The tail of the anvil wasn't as nice to work on, as it didn't seem to return the energy that the other surfaces did.  The taper WAS, however, helpful for working on sections between features that I didn't want to have to fix later, so that was nice.  

First impressions- it's a decent anvil that does what it's supposed to.  Would I say it's worth it?  For the price, yeah, I'd say it's worth getting if your work doesn't exceed the size it's meant to handle and you lack the time or patience to find a secondhand anvil (genuine or improvised).  For well under 200 bucks it's a viable option.

Do I have some gripes about it?  Yes, but in the face of the current anvil market I can deal with them for the price.  The unfortunate bit about the source, however, is that the product quality is very inconsistent, so where one person might get a great one, there'll be others that get lemons.  This is an inherent risk to procuring tooling from far-east sources.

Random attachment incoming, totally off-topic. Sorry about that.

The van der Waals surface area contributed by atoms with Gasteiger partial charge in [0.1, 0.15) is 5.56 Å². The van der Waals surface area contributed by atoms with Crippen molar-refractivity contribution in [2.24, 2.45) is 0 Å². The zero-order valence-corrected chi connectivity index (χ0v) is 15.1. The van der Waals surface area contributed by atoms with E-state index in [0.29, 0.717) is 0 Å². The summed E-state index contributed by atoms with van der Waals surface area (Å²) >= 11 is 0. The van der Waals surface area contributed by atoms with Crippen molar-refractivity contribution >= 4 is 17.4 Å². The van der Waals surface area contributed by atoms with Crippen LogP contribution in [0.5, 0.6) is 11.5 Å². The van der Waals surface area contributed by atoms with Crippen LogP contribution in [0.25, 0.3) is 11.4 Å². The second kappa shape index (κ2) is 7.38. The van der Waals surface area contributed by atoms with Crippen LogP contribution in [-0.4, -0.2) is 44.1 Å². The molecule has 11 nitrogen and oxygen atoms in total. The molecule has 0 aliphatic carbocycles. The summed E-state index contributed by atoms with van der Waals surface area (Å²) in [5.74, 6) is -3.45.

Now that I've got the primary tools needed to get practicing, I'm less focused on trying to make-do with the stuff I scrounged and can actually focus on getting set up properly and actually USE the stuff I have.  And THAT, my friends, is well worth it to me.  

More thoughts and pictures to come after this week's important work deadline.

Cheers,

Eric Leatherbury